The last stint of the Trans Labrador Highway was about 580 kilometres and took us mostly through what we call Northern Quebec, (but if you look on a map it’s really middlin’ Quebec), and was by far the most active part of the highway in terms of traffic and things to see. We also got some of the most beautiful and amazing picture of our trip on this portion, but maybe not in a conventional sense.
Once we left Labrador City we only had to go about 10 minutes down the highway and we were in Quebec again. Here, the highway changes name from Route 500 to Route 389. Almost instantly we came across the mining town of Fermont. We didn’t spend a lot of time there, but we did note a few interesting features. One was an enormous truck, much bigger than a monster truck, which was on display at the entrance of the town. (We didn’t know yet, but later in our Cross Canada adventure we would encounter an even much bigger truck. At this time, we were amazed that a truck even this size could exist). The other was a residential building 4 stories high and at least a full kilometre long, that was built that way to act as a wind and snow break for the town. In the winter, the people who live in the building never have to leave it. It’s a triumph of urban planning! We drove through the town quickly, but other than those 2 things there wasn’t much to see.
Right outside the town is the Mont-Wright iron ore mine, where most of the people of Fermont work. It is giant and plateaued, and much of the mountains have been eaten away. I can’t say it wasn’t beautiful in an industrial way. There was traffic and dust, and I took one of my favourite photos, this one of a train emerging from a cloud of dust. The highway got really twisty and we crossed the same rail track 17 times. There was even a stop sign! Dust. It was hot and we had to keep the windows closed. This is when the joy of celery sticks, bought in Happy Valley, trimmed, and chilled in the fridge, asserts itself. Yes, celery had never been so good.
Once we got away from the mine we were able to open our windows again, but we frequently had to re-close them because another truck came by. Some of those trucks were driven very recklessly, too, careening around unbanked, unpaved curves with full trailers of logs or whatever fishtailing behind them. Later, we found out this is one of Canada’s most dangerous roads.
After 3 hours of gravel highway, we came to the ghost town of Gagnon. Gagnon was the company mining town until everything was moved to Fermont, and not even any buildings are left, just a little stretch of pavement, a chunk of sidewalk, and a drain grate. For a ghost town in the middle of nowhere, there were sure a lot of people around. We saw about 4 parked cars and one mystery sight of one car being towed with a chain by another car. We don’t know what all those people were doing, but we just guessed they were fishing.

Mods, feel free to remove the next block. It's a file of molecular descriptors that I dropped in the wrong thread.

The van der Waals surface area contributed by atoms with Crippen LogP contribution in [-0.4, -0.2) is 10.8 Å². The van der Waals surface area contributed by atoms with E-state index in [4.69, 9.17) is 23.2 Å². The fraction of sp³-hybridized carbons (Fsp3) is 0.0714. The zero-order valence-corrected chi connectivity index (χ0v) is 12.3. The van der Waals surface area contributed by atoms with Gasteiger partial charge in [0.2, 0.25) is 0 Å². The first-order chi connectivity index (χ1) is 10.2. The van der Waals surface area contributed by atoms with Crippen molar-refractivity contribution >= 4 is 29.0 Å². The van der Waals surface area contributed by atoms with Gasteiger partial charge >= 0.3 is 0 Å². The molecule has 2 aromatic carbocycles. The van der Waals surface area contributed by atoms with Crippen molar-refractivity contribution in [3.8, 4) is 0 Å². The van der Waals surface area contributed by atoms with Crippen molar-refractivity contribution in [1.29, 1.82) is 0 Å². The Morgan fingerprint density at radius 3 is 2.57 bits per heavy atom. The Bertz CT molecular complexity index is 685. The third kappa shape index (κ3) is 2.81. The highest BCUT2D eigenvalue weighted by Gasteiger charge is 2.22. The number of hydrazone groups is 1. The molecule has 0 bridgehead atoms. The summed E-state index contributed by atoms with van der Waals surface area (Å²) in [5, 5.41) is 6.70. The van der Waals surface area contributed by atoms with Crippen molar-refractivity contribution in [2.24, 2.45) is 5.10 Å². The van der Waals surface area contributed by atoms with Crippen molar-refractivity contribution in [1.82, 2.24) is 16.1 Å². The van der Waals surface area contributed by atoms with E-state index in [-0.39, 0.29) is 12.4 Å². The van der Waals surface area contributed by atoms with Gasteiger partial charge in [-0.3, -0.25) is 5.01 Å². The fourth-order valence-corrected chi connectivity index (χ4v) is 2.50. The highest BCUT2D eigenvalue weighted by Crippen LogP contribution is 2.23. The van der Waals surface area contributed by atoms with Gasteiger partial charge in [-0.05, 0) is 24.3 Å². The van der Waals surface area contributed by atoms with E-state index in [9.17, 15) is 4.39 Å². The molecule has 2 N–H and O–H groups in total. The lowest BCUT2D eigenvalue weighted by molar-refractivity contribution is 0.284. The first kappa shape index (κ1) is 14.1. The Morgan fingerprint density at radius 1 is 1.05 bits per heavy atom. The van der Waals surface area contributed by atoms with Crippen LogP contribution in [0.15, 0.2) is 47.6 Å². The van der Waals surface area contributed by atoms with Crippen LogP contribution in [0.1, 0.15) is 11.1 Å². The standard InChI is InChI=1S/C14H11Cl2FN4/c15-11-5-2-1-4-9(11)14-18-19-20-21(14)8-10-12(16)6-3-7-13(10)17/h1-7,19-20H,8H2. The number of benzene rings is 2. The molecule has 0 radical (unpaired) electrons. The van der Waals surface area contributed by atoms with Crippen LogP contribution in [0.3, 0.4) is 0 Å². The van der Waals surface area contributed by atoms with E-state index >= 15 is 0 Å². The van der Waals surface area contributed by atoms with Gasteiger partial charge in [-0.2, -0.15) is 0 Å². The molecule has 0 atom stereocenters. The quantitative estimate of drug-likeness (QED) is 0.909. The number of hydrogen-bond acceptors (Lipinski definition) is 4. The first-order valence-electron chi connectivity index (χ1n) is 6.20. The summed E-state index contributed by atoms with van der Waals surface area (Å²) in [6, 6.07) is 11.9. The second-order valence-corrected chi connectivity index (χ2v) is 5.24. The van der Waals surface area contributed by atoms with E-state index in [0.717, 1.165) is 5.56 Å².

From here the highway has mostly hydro-electric projects, mainly the 7 Manic dams and generating stations (there are 7 but you only see 3 along the road). Some are huge but none rival Churchill Falls in scale or inaccessibility. The Manic dams are so named, I believe, for the Manicouagan river and lake. Manicouagan Lake is really a man flooded reservoir in one of the largest asteroid impact craters on Earth. If you look on a map you can see it is massive, almost perfectly round and has an almost as big round island in the middle, so it actually looks like an island with a moat around it. Astronauts in space can see it with their naked eyes and sometimes call it the “Eye of Quebec”. We were curious to go to its shore but there is no easy way to get to it so we had to content ourselves with glimpses from the van, and I’m not sure we got any of those, either.
The other thing on this part of the highway is the gas station in Relais-Gabriel. The gas station is the only thing there. You must buy gas; if you want to get anywhere else but there you have no choice. The gas, as you can imagine, is extremely expensive. There are also a little cafe and corner store, and cabins that travelers can rent. I have no idea why anyone would want to stay there, but I guess some do. I wonder often and a lot, what would it be like to be the family that runs that gas station. You would see a million strangers and have no neighbours. And probably each one of those strangers would complain about the price of your gas.
We saw one of the smaller dams and then we came to the Daddy Dam, Manic 5 (now known as Daniel-Johnson Dam). This is the largest multiple-arch-and-buttress dam in the world. The pictures we took can tell you more about this wonder of engineering than my words can. Here, the road became paved and we knew we were approaching civilisation again because there we all kinds of regular cars around, and in front of the dam there are motel rooms, a corner store, and a cafeteria style restaurant. Step stopped to use the pay phone to sort out some school stuff for the fall.
It was dark and as we got closer to the end of the highway there started to be things like campgrounds and other amenities, so we stopped in at one near Manic 2 and spent the night. The next morning I took a shower and there must have been something unfamiliar in the water because after the shower I was unbearably itchy for hours. We stopped to gander at Manic 2, which was no Manic 5 but still a wonder to behold. It turned out we had camped pretty close to the end of Route 389, and in no time we were in Baie Comeau. After so many weeks in remote towns, company towns, scrubby wilderness, really long gravel roads, and no cellphone signals, to suddenly burst out into this averagely urban town on the paved shore of the St. Lawrence felt oddly relieving, and we headed straight to the local Canadian Tire to get a new coffee pot.